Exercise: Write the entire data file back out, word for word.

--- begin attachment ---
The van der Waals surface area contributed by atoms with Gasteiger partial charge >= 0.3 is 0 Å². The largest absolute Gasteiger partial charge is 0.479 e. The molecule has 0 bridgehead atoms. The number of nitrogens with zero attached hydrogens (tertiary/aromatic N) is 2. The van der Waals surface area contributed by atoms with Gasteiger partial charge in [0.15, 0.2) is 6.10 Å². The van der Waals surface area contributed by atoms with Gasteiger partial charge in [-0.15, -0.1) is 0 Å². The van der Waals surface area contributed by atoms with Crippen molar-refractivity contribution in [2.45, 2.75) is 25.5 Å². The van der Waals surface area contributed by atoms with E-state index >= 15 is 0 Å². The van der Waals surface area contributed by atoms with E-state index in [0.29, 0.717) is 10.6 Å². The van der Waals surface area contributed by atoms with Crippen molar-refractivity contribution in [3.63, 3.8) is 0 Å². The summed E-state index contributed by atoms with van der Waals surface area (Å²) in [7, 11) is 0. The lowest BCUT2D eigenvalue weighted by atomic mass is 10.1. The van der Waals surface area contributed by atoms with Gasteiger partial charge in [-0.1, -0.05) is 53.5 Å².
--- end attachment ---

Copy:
The van der Waals surface area contributed by atoms with Gasteiger partial charge >= 0.3 is 0 Å². The largest absolute Gasteiger partial charge is 0.479 e. The molecule has 0 bridgehead atoms. The number of nitrogens with zero attached hydrogens (tertiary/aromatic N) is 2. The van der Waals surface area contributed by atoms with Gasteiger partial charge in [0.15, 0.2) is 6.10 Å². The van der Waals surface area contributed by atoms with Gasteiger partial charge in [-0.15, -0.1) is 0 Å². The van der Waals surface area contributed by atoms with Crippen molar-refractivity contribution in [2.45, 2.75) is 25.5 Å². The van der Waals surface area contributed by atoms with E-state index >= 15 is 0 Å². The van der Waals surface area contributed by atoms with E-state index in [0.29, 0.717) is 10.6 Å². The van der Waals surface area contributed by atoms with Crippen molar-refractivity contribution in [3.63, 3.8) is 0 Å². The summed E-state index contributed by atoms with van der Waals surface area (Å²) in [7, 11) is 0. The lowest BCUT2D eigenvalue weighted by atomic mass is 10.1. The van der Waals surface area contributed by atoms with Gasteiger partial charge in [-0.1, -0.05) is 53.5 Å².